I settled back on my couch and cracked the elegant â€śAlinea,â€ť the gloriously polished, gorgeously photographed cookbook from the Chicago restaurant of the same name â€“ an establishment thatâ€™s been called Americaâ€™s best. I expected an intriguing education and a challenge.
Instead, it was clear before I even hit the essay titled â€śHow to Use This Bookâ€ť (it didnâ€™t come until page 37) that â€śAlineaâ€ť wasnâ€™t for me: I laughed. Worse, I snickered.
I hadnâ€™t navigated more than a few lines into one typical recipe before tripping over these instructions: â€śFreeze for three months.â€ť (That was the easy part).
Another recipe â€“ actually, 17 recipes in one â€“ called for juicing fennel, curing foie gras and emulsifing it with soy lecithin, dehydrating and torching onions, and procuring fresh fennel flowers. And that was before we even dealt with the squab that was the dishâ€™s main event.
I wanted the storyline behind the bookâ€™s intricate flavors and creations. (Why did we burn the onions? Why should the candied watermelon cube be placed precisely at the 3 oâ€™clock position on the plate?)
The â€śAlineaâ€ť cookbook is a textbook rather than a storybook, though, one that went beyond reality intoâ€¦ what? I already knew Alinea relied on â€śpost-modernâ€ť chemistry in its kitchen, and on wildly original flavors and textures, but this was something else. Studying the brilliantly abundant photos, some abstract arrangement as much as food, all I could think was that the book must be art.
So I called a former colleague, art critic Regina Hackett, and asked her to take a look. We set the coffee-table tome down at a local Subway. She admired the â€śchicâ€ť cover and started paging through. Soon, her engaged interest changed to a scowl.
"Is it art?" I asked.
She judged the stylish, young white men dominating the kitchen and dining room photos, the mannered, almost industrial tones, the food that seemed so cold and distant from its origins, the clever preparations that, for her, brought everything to mind from volcanoes to spit.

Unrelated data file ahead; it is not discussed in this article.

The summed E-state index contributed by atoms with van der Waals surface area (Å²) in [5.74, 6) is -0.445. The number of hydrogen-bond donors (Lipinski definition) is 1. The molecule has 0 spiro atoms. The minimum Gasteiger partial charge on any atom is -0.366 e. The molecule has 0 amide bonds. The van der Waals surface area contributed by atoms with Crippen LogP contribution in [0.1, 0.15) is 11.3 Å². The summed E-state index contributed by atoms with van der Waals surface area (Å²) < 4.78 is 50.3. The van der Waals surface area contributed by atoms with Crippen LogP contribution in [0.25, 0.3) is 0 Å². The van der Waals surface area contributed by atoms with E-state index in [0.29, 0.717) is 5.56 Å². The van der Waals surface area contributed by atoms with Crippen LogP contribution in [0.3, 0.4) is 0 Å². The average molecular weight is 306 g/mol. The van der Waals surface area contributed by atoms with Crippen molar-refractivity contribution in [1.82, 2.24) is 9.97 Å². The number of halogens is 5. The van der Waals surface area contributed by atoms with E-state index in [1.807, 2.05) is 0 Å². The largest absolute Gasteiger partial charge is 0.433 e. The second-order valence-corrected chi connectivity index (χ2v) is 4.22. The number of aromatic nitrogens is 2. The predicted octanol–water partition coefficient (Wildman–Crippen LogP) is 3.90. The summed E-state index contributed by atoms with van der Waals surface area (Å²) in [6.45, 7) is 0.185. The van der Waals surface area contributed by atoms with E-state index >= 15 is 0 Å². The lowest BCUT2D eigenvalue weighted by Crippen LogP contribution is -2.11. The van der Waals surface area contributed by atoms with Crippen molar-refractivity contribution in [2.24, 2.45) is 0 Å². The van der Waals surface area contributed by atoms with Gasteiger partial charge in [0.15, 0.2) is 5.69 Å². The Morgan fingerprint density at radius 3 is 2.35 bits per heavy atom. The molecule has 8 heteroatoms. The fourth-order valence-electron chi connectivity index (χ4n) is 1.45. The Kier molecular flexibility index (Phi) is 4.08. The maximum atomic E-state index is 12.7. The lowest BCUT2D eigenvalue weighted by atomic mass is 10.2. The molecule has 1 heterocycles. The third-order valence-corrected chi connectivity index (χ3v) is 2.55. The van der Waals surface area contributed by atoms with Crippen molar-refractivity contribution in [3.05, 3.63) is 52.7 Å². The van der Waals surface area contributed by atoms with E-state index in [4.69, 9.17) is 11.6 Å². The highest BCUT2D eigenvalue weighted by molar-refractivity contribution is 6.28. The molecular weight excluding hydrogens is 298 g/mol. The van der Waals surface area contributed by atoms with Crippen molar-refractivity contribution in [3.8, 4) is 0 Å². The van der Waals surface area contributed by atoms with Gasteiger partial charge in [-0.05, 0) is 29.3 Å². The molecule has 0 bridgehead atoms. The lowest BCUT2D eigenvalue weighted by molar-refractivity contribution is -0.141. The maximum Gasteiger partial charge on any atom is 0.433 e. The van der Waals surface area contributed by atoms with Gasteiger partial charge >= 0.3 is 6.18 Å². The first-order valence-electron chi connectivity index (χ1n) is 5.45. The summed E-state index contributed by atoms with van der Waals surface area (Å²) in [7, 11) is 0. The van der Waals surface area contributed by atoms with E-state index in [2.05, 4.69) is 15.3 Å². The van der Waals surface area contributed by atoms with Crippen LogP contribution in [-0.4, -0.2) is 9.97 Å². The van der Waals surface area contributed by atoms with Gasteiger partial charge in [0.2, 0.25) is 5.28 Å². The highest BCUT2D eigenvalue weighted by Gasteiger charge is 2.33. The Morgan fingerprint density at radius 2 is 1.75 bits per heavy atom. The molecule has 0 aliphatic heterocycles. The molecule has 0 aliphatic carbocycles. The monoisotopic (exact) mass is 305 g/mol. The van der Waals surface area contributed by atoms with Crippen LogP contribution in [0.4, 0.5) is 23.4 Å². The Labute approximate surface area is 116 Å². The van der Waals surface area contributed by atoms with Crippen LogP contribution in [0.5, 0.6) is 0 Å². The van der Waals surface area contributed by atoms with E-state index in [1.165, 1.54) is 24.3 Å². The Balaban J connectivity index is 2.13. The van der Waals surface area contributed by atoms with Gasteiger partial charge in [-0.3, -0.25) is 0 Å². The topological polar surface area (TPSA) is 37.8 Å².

"I think it's supremely self-indulgent,â€ť she said. â€śPure style. That is not art. Art has some soul in it, even when it's incredibly minimal it has soul."
So I wasnâ€™t the only one who couldnâ€™t connect with the book. But I wanted to lug it one step further, and there I hit â€śAlineaâ€ťâ€™s true niche. It was in the kitchen of Spur, a new Seattle restaurant that has won wild fans with splashy, chemistry-enhanced creations such as a deep-fried Bearnaise sauce.
Co-owners Dana Tough and Brian McCracken didn't need to look at my copy of â€śAlineaâ€ť when I walked in holding it under my arm â€“ they already had their own on Spurâ€™s kitchen bookshelf, cover already gone and pages well-thumbed.
"We jumped on this right when it came out," said Tough.
Did the book speak to them, I asked?Â "We find recipes in [the Alinea book], and they inspire us to mess with those and come up with something different," said McCracken.
"What [chef Grant Achatz] is doing here is all revolutionary," Tough said. "It's all trying out new things, and seeing where he can take food.â€ť The book â€śhelps us lowly chefs around the country to come up with other things ourselves."
Even the price â€“ $50, stunningly inexpensive for a book of its production level â€“was a treat for the young restaurateurs, endowed with more creativity than cash. The price break must have been, Tough thought, â€śso that chefs could buy it.â€ť
The bookâ€™s audience was smaller than I had first pictured, but it was there. The book was more than the lab notebook it seemed to me, or the pretentiousness it broadcast to Regina.Â For the two young chefs, it was a heady hit of inspiration, on every page.
Rebekah Denn writes about food at www.eatallaboutit.com and is a regular Monitor blogger.